Focus Corner

Subsidising waste, pollution and climate change

March 3rd, 2011 by   (View Author Profile)

The United Nations Environment Programme (UNEP) has reported on investment in “green” sectors.  They believe that this would produce high growth, decoupled from intensive consumption.  I doubt if we will ever decouple high growth from intensive consumption because the “green” sector simply replaces one thing we are buying with another thing, rather than turning out consumer desirables for consumption.  However, two things stand out from the report of which I was not previously specifically aware, but of which I held suspicions.

1.   Globally the UNEP believes that the generation of heat and power by fossil fuel (excluding nuclear energy) is subsidised by $600 billion a year.  That subsidy dwarfs anything spent on the renewable industry by way of subsidy or incentive.  It is in effect tax collection devoted to increasing the rate of climate change and increasing pollution.
2.   Rewarding unsustainable fisheries (here the European Union is a major culprit) costs $20 billion a year.  I never knew that was the scale of the subsidies either.  This subsidises a way of reducing our seas into salt water deserts from our taxes.

If someone asks where the money to develop renewable energy is to come from the answer is simple; reduce subsidies for fossil fuels and stop subsidising unsustainable fishing.  There will be plenty of money left over.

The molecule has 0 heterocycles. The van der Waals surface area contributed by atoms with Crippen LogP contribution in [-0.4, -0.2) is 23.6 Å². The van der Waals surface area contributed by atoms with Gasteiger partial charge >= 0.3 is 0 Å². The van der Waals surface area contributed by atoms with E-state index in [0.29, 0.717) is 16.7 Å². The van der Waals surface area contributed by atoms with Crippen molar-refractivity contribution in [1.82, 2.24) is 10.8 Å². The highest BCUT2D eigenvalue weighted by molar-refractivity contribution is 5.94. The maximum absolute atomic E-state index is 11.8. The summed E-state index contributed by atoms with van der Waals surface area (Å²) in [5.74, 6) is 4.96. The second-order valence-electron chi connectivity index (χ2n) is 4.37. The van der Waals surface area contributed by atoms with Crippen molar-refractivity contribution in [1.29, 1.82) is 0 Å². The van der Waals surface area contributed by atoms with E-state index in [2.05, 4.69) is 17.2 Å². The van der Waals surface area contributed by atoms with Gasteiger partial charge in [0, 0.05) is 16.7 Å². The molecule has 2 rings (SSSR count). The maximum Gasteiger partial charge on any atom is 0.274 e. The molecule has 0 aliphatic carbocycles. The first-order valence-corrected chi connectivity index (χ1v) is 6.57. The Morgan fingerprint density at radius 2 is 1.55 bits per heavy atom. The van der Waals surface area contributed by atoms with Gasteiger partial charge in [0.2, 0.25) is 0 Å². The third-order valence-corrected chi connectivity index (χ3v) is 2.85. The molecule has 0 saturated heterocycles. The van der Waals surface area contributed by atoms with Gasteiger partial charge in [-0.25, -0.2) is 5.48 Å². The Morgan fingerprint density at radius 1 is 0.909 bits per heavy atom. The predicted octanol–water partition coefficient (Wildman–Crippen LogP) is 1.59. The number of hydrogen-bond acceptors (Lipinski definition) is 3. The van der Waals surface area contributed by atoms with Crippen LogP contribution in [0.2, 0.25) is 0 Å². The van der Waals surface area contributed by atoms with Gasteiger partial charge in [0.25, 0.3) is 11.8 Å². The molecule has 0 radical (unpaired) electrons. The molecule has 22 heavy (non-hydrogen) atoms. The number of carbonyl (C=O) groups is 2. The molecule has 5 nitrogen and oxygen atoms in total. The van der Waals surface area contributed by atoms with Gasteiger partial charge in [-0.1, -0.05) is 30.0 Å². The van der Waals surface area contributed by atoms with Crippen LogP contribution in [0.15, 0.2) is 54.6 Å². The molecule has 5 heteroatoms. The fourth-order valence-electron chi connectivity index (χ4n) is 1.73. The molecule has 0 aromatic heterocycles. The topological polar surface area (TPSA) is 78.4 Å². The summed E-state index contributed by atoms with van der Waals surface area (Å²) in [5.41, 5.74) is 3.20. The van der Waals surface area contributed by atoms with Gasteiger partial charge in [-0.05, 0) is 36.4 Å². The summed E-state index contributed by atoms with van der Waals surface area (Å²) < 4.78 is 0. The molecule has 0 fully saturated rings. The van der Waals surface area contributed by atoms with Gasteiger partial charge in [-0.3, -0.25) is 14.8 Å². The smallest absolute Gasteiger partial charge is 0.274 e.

Posted in Carbon Footprint, Climate Change, General, Green Business, Green Investment, Renewable Energy, Sustainable building. You can follow any responses to this entry through the RSS 2.0 feed. You can leave a response, or trackback from your own site.

1 Response to “Subsidising waste, pollution and climate change”

  1. kieran says:

    Hi Robert,

    Yes these challenges are definitely immense. At All Electrical Recycling Ltd (Belfast) we believe there exists for society the possibility of creating a virtuous circle of recycling. So make IT components, recycle IT components, Make IT components recycle IT..etc. But the practical issues of making such a virtuous circle, are complex in and indeed they need to be worked out in every sector. Research funding for this would be very helpful. I think your suggestion then of diverting unsustainable subsidies as mentioned has much merit. And in particular, we should definitely all work to identify and reconfigure regional and local subsidies.

    Regards,

    Kieran

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